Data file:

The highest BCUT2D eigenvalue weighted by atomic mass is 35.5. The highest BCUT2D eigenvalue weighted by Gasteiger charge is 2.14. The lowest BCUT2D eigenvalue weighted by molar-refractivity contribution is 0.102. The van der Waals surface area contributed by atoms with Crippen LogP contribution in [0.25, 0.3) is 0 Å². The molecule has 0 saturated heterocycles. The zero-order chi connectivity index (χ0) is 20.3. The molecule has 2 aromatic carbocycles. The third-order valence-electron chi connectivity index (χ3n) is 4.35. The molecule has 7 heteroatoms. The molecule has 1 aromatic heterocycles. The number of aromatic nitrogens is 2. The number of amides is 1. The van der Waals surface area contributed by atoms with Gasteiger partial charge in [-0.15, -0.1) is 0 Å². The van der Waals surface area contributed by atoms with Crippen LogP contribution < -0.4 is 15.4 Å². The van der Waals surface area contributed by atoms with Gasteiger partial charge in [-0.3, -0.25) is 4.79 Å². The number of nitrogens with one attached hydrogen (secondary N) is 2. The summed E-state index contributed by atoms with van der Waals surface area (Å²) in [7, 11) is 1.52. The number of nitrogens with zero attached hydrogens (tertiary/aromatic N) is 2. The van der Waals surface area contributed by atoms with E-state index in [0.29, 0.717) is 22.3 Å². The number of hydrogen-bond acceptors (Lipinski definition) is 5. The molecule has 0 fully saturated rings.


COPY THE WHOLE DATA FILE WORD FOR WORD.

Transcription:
The highest BCUT2D eigenvalue weighted by atomic mass is 35.5. The highest BCUT2D eigenvalue weighted by Gasteiger charge is 2.14. The lowest BCUT2D eigenvalue weighted by molar-refractivity contribution is 0.102. The van der Waals surface area contributed by atoms with Crippen LogP contribution in [0.25, 0.3) is 0 Å². The molecule has 0 saturated heterocycles. The zero-order chi connectivity index (χ0) is 20.3. The molecule has 2 aromatic carbocycles. The third-order valence-electron chi connectivity index (χ3n) is 4.35. The molecule has 7 heteroatoms. The molecule has 1 aromatic heterocycles. The number of aromatic nitrogens is 2. The number of amides is 1. The van der Waals surface area contributed by atoms with Gasteiger partial charge in [-0.15, -0.1) is 0 Å². The van der Waals surface area contributed by atoms with Crippen LogP contribution < -0.4 is 15.4 Å². The van der Waals surface area contributed by atoms with Gasteiger partial charge in [-0.3, -0.25) is 4.79 Å². The number of nitrogens with one attached hydrogen (secondary N) is 2. The summed E-state index contributed by atoms with van der Waals surface area (Å²) in [7, 11) is 1.52. The number of nitrogens with zero attached hydrogens (tertiary/aromatic N) is 2. The van der Waals surface area contributed by atoms with E-state index in [0.29, 0.717) is 22.3 Å². The number of hydrogen-bond acceptors (Lipinski definition) is 5. The molecule has 0 fully saturated rings.